Turkey: Civil Society on Trial


President Recep Tayyip Erdogan has marked the anniversary of a failed coup against him every passing year — this week was the third — with a national holiday that has turned the traumatic event into a celebration of Turkish nationalism, The New York Times reports (HT:FDD):

If there is an underlying message in the deal, it may be about Mr. Erdogan’s deep-seated suspicion that Washington was behind the attempt to overthrow him on the bloody night in 2016, when more than 200 Turks were killed, including one of Mr. Erdogan’s closest friends,

As the U.S.-Turkey crisis over Erdoğan’s purchase of a Russian missile system continues, the U.S. cannot ignore Turkey’s ongoing repression of civil society, Howard Eissenstat writes for the Project on Middle East Democracy. Some 16 civil society activists, philanthropists, architects, and actors face absurd charges of trying to overthrow the government in the Gezi Park protests six years ago, he notes in Civil Society on Trial in Turkey.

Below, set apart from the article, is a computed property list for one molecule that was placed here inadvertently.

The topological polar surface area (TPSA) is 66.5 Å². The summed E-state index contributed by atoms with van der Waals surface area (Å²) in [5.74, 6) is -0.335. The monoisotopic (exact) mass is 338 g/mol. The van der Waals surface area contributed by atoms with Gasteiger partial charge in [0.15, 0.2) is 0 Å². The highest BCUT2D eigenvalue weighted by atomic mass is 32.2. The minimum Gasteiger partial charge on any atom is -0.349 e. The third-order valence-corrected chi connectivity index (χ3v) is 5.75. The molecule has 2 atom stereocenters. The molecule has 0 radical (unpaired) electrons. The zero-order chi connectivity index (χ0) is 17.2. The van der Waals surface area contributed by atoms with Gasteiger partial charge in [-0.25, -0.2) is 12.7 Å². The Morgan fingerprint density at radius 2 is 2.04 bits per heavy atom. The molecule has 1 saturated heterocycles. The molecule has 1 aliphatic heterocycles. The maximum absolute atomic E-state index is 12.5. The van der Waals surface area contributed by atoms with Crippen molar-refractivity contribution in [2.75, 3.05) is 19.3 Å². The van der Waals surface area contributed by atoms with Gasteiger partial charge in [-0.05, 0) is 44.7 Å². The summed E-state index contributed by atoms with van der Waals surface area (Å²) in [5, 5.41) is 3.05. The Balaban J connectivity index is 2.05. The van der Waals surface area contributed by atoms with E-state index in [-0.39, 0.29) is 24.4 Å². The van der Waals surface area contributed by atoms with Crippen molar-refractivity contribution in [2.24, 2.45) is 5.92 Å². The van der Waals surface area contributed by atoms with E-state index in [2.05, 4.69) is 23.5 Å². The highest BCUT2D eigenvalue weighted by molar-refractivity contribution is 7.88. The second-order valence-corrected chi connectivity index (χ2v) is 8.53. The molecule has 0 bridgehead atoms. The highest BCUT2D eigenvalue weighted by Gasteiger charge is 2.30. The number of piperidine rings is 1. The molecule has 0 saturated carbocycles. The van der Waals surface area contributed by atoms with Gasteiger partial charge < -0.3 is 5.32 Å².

This unjust prosecution is only one part of the mass repression that President Erdoğan has unleashed since a failed coup on July 15, 2016, argues Eissenstat, an associate professor of Middle East History at St. Lawrence University:

It is up to Congress to condemn the unjust Gezi prosecution, the detention of Osman Kavala, and the wider repression. As Turkey and the United States attempt to work through deep divides on Cyprus, Syria, and Russian missiles, with the Gezi trial set to resume tomorrow, Congress should make clear that civil society, due process, and basic freedoms in Turkey are important to the bilateral relationship and will not be forgotten.


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